Articles

The Mother I Meant to Be

In Gals, Home and Family on January 17, 2014 by The Spillover

Staci Eastin:

I’ve had two goals over the last decade or so: lose weight and be a better mother. And every morning in the mirror I see that the weight is still there and I’m still not the mother I meant to become.

My oldest is 17, and I’m running out of time. For him, the mother I was during his growing up years—the one who yelled too much and couldn’t stay on top of the laundry—is pretty much in the books. He’s gathering the trappings of an adult life: job, car, bank account, and W-2s. His days are filled with tasks accomplished without my help or input, things he would have needed me for just a couple of years ago. How did this happen? When did he become capable of this?

I’m proud of the man he’s becoming. And I know I’ll still be needed—I certainly still value my parents’ advice—but I won’t be directing the show. I have a few more notes to sing, but soon my spotlight will fade and I will exit stage left. I’ll still be in his life, but it will only be in cameo roles.

As a young mom, I despised being told to treasure the time when they were small. I didn’t want to hear that it gets harder later. Treasure this time? Right now? I was so exhausted that buttoning a shirt was a challenge, how could it possibly get any harder?

This advice typically came from a middle-aged woman who spent her evenings sipping herbal tea while her older children performed amazing feats like feeding and bathing themselves. Who was she to say that mothering gets more difficult? Surely she’s forgotten. Perhaps senility had set in, and she was remembering a time that never existed.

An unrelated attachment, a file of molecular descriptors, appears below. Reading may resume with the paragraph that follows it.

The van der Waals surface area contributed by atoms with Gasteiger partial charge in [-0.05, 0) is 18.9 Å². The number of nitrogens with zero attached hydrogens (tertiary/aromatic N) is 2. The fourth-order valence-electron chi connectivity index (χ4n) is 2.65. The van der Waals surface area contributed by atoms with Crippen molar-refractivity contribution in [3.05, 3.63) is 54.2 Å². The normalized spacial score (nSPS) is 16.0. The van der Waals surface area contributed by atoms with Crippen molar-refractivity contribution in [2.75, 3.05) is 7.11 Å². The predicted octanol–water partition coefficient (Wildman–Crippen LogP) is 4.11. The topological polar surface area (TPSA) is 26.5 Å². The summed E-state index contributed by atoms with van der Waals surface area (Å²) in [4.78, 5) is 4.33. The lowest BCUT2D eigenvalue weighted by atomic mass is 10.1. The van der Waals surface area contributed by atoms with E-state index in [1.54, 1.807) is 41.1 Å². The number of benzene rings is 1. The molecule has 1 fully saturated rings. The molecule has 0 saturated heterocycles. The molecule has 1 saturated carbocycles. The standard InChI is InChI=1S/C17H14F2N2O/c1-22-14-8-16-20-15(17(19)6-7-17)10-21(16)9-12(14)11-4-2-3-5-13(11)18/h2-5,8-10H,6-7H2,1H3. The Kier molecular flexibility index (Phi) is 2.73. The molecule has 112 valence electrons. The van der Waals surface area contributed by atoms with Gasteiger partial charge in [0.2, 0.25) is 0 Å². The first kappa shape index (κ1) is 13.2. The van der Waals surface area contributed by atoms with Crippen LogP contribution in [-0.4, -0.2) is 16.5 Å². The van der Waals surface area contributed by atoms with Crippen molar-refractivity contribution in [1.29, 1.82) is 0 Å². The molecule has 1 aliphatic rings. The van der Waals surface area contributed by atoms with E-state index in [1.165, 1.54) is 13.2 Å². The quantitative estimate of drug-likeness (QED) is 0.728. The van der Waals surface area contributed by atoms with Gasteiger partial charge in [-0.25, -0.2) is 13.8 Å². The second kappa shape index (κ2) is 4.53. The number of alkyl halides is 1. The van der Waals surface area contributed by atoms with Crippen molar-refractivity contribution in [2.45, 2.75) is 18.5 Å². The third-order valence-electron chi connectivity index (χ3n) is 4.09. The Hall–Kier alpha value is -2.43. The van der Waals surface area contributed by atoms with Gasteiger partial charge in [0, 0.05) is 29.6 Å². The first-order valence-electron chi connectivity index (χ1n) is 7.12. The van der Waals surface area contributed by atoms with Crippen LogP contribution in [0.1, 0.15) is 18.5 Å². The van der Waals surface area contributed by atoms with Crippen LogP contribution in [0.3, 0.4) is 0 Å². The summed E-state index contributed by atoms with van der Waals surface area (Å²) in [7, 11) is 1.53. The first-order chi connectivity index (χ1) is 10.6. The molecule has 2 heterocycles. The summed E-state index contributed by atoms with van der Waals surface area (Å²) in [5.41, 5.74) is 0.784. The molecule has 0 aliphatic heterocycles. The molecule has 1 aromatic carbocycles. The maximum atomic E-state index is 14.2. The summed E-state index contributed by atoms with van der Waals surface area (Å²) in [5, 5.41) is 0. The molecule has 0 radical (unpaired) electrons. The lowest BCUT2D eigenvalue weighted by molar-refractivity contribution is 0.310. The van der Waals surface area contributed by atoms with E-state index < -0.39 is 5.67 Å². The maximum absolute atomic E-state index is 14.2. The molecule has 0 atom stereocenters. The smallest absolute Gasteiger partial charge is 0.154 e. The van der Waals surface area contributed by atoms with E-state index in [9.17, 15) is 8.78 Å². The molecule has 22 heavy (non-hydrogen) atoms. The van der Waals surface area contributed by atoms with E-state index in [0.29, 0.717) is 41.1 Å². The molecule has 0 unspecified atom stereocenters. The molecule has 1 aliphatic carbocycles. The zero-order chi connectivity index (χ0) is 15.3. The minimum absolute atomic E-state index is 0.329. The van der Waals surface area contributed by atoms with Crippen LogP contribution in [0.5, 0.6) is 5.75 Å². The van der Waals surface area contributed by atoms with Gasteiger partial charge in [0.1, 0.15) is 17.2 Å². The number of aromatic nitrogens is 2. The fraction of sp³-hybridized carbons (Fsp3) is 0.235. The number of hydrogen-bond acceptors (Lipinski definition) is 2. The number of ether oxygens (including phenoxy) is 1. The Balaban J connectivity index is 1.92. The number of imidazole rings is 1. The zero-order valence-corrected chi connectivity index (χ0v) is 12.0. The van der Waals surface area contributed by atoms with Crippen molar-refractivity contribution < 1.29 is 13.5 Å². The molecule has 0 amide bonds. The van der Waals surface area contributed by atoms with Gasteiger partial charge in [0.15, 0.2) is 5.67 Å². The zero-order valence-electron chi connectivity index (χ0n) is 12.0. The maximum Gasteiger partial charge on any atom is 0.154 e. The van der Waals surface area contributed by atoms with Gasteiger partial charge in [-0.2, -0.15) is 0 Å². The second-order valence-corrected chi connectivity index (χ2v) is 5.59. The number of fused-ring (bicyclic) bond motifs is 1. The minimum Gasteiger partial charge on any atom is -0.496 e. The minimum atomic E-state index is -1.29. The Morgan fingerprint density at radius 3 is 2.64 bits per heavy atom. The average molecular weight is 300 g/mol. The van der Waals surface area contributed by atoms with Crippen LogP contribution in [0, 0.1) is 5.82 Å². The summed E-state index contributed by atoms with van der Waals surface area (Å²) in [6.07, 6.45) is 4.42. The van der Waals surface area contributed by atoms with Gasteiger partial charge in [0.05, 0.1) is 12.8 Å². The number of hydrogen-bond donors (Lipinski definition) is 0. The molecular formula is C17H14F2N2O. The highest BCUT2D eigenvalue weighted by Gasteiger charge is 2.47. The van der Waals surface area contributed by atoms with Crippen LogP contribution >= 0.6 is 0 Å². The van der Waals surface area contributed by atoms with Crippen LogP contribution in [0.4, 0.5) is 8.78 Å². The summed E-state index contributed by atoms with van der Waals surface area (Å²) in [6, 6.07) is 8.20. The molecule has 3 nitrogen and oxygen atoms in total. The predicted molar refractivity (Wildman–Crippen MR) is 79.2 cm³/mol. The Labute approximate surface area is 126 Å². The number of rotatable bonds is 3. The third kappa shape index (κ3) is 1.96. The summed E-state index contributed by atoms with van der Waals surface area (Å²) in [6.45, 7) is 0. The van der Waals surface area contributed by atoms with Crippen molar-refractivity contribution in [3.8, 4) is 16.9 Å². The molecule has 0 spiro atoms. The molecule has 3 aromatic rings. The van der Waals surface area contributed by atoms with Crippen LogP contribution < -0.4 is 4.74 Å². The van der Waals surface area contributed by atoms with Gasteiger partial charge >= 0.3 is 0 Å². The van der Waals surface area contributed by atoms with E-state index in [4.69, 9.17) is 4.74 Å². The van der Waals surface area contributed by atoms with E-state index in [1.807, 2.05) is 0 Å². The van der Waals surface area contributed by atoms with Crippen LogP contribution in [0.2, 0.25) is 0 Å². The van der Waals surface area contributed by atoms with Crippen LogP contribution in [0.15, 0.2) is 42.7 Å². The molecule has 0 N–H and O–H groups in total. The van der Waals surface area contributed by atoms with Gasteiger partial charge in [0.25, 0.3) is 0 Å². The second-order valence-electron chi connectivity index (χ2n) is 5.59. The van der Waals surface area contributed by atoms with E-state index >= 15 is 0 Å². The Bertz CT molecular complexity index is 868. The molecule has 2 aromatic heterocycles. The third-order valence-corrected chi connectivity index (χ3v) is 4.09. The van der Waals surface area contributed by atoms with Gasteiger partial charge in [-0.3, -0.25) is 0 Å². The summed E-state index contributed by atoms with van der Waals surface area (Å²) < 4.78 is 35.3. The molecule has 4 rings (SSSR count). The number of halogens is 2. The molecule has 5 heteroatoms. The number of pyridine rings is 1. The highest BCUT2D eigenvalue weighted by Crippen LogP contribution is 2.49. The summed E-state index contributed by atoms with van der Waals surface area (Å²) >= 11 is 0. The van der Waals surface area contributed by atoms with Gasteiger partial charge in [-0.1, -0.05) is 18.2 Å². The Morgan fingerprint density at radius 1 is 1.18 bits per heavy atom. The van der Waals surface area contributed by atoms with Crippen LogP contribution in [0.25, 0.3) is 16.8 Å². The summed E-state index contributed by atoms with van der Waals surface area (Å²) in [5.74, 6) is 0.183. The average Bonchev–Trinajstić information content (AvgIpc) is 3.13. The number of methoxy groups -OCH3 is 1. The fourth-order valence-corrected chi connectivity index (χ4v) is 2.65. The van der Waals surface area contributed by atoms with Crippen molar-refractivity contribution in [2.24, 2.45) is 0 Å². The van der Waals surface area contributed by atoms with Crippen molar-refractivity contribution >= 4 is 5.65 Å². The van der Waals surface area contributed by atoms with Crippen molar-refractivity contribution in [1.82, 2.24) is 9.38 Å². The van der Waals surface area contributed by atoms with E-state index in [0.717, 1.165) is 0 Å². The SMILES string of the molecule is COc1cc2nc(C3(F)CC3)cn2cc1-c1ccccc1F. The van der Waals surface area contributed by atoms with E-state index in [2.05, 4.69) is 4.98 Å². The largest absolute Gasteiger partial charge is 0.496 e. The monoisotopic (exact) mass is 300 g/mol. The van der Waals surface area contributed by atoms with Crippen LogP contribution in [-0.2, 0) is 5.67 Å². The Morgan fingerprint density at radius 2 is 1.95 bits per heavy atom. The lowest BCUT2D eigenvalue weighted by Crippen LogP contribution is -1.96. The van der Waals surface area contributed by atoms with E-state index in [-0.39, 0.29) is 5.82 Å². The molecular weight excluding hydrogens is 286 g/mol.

I can’t speak for all mothers, but what I think we’re trying to say—what I’m trying to say, anyway—is to treasure this season when time is still your friend rather than your enemy. I want to go back to when my list of regrets wasn’t quite so long and I didn’t have a ready answer for the things I wish I’d done differently.

The young years were hard. But there were Band-Aids for the skinned knees, dishtowels for the spilt milk, and fresh pages for the ruined crayon drawings. But now the stakes are higher. There are no Band-Aids for these grown-up hurts, and the failures have bigger consequences than a bare space on the refrigerator door.

His mercies are new every morning (Lamentations 3:22–23). I know this. The grace that was there when they were 6, 4, and 6 months is still here when they’re 17, 15, and 11. But now I’ve got new things to learn, and the dance steps required to shuffle offstage feel awkward and tricky. I’d rather repeat the songs I already know.

Be the best mother you can, but sanctification—for you and them—comes slowly. You will not be enough, and the good in your children will sometimes be in spite of you rather than because of you. That may sound depressing now, but it will be a relief later.

I still hope young mothers treasure the time. I hope their list of regrets is shorter than mine. And I hope I do a better job treasuring the season I’m in now, because I realize now I didn’t treasure it enough when they were small.

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